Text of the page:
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The High Court has recently handed down judgment in what has become known as the 'FCA test case'. 

The case was brought by the Financial Conduct Authority (FCA) against a number of insurers to seek to obtain clarity on several key points relating to the interpretation of business interruption policy wordings in the context of the COVID-19 pandemic.

Business interruption (BI) insurance exists to potentially provide cover to an insured for business losses or expenses  in circumstances in which business premises are damaged or cannot be accessed. The Covid-19 pandemic has not caused physical damage to premises preventing access and so one of the key issues that the Court needed to consider was in relation to  'non-damage denial of access' extensions in BI policies. The Court also considered the issue of causation and the basis on which successful claims might be quantified.

The judgment is to be welcomed to the extent that some clarity has been given, but on 29 September, the FCA confirmed that it has filed and application to appeal the decision directly to the Supreme Court and therefore, it is not the end of the matter.

Although the judgment establishes a number of points of principle on policy wording interpretation, the key point to keep in mind is that each policy and claim will need to be considered on its own merits, guided by points made in the judgment.

The FCA argued for policyholders that the ‘disease’ and/or ‘denial of access’ clauses in the representative sample of policy wordings provide cover in the circumstances of the Covid-19 pandemic, and that the trigger for cover caused policyholders’ losses.

The Court held that many (but not all) of the disease clauses in the sample do provide cover. It also said that certain denial of access clauses in the sample provide cover. However, a key point for determination will always be the detailed wording of the clause and how the business was affected by the Government response to the pandemic. This is particularly relevant for example if the business was subject to a mandatory closure order and whether the business was ordered to close completely.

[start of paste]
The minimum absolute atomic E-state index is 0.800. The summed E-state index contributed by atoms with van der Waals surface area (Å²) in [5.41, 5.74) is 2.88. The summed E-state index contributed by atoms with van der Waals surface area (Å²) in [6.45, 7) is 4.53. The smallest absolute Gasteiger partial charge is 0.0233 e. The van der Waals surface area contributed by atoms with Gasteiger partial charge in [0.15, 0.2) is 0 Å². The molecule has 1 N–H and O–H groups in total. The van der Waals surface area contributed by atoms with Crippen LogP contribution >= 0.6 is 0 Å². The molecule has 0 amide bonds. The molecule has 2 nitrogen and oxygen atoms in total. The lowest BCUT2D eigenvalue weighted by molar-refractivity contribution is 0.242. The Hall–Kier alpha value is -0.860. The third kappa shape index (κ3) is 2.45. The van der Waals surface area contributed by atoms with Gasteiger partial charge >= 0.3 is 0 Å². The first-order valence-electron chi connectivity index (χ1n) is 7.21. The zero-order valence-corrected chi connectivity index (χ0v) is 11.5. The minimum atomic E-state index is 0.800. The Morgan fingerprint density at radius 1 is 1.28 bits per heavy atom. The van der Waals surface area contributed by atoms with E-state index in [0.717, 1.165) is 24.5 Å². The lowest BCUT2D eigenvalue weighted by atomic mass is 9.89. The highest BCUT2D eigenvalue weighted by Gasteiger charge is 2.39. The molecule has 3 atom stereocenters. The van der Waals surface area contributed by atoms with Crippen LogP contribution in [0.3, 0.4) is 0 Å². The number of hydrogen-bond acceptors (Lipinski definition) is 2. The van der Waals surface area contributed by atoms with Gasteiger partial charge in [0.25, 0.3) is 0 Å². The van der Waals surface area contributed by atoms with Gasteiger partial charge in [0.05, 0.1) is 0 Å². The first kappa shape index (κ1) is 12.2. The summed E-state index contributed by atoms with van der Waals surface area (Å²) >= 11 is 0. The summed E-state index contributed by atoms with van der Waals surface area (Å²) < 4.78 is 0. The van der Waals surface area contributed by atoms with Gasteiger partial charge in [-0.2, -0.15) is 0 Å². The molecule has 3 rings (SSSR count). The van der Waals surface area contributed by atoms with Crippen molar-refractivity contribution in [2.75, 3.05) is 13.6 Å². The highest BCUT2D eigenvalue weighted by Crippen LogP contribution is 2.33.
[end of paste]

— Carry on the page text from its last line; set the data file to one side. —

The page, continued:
To illustrate the distinction, a hypothetical case of a restaurant has been used. The restaurant which pre-lockdown offered takeaway facilities could still operate (to an extent) post the imposition of lockdown measures, by continuing to provide takeaways, or in other words was not closed completely - yet the restaurant that did not offer takeaway pre lockdown (and did not do so afterwards) would have to close completely.

The test case has also confirmed that the Covid-19 pandemic and the Government and public response was a single cause of the covered loss, which is a key requirement for claims to be paid, contingent on cover.

Despite the pending Appeal, the Court confirmed that insurers should engage with policyholders and to begin to deal with claims, indeed the FCA, in its regulatory capacity has written a 'Dear CEO' letter to insurers, confirming its expectation that insurers should pay valid and successful claims in full at the earliest possible date to support businesses and consumers during the current situation.